Commentary: The IRS has been publicly discouraging use of non-hospitalization/physician services plans for months leading up to the issuance of Notice 2014-69, and the timing of the release (election day) was likely no coincidence. The only unanswered question was whether the IRS would “grandfather” plans that had already adopted this approach.  It appears employers who got in the door before election day will receive a free pass for a year before being forced to expand coverage or explore other options in 2016.  It also appears that the IRS still hopes to make a premium tax credit or subsidy available to employees offered such a MV plan this year.

It remains to be seen how the MV Calculator will be revised, and how much coverage plans will be required to provide for hospitalization/physician services. 

Plans/Employers May Not Shift High-Cost Claimants to the Marketplaces

Strategy: The ACA’s ban on pre-existing condition exclusions and creation of the Health Insurance Marketplaces have created a new, previously unavailable, avenue for individuals with chronic, high-cost conditions to obtain coverage.  Interestingly, unlike other public health care programs (e.g., Medicare, state high-risk health pools), the ACA did not contain an anti-dumping provision prohibiting employers from shifting or incentivizing their high-cost claimants to the Marketplaces.  While HIPAA nondiscrimination rules prohibit employers from discriminating against individuals based on health status, there is no prohibition on “benign” discrimination (i.e., discriminating in favor of high-cost claimants).  As such, many employers were considering a strategy that generally involved offering high-cost claimants a significant lump sum payment if those individuals were willing to voluntarily drop the employer’s coverage and instead obtain a policy through the Marketplace.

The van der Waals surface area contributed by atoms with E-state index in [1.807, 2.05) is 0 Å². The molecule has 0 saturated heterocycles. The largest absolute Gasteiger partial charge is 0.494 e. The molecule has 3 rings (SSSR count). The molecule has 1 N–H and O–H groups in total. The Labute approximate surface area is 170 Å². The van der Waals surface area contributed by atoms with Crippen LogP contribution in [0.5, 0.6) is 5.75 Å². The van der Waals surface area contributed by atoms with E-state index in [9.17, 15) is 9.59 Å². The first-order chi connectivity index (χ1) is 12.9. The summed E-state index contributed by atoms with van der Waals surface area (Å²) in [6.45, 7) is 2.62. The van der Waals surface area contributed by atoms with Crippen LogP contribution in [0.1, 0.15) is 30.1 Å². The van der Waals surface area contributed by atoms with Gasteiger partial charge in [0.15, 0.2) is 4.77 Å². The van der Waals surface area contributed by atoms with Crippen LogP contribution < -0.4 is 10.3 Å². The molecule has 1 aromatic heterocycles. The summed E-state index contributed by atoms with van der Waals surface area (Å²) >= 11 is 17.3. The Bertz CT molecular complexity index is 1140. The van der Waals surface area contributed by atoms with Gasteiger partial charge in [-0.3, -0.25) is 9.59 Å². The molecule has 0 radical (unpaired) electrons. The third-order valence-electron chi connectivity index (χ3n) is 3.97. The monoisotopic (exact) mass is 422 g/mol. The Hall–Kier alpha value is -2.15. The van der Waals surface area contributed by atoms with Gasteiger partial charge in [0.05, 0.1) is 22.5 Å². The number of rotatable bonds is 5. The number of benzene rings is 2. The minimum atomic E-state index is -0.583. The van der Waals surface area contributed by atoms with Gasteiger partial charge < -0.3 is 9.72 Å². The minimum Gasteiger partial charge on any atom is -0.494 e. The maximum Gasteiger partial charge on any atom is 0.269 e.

Agency Response: The agencies issued a series of FAQs on November 6, opining that this sort of incentive does not constitute benign discrimination and instead violates HIPAA.  Specifically, the agencies suggested that if an employer charges all employees $2,500 for health insurance, but offers one individual $10,000 to decline coverage, it would effectively cost that individual $12,500 to accept health insurance coverage rather than $2,500.  Further, the agencies suggested this sort of arrangement has the potential to violate cafeteria plan nondiscrimination rules.  See Q2 at

Commentary:  This strategy has been viewed with unease because it involves moving a sick individual from the employer’s plan to the public Marketplace.  That alone doesn’t make it illegal though.  The agencies had to stretch existing guidance to discourage this practice, and we view this as a tortured interpretation of the HIPAA nondiscrimination rules. 

No Pre or Post-Tax Payment Plans

Strategy: Certain employers were offering their employees and former employees pre-tax or post-tax reimbursement for premiums and/or expenses incurred for individual insurance policies.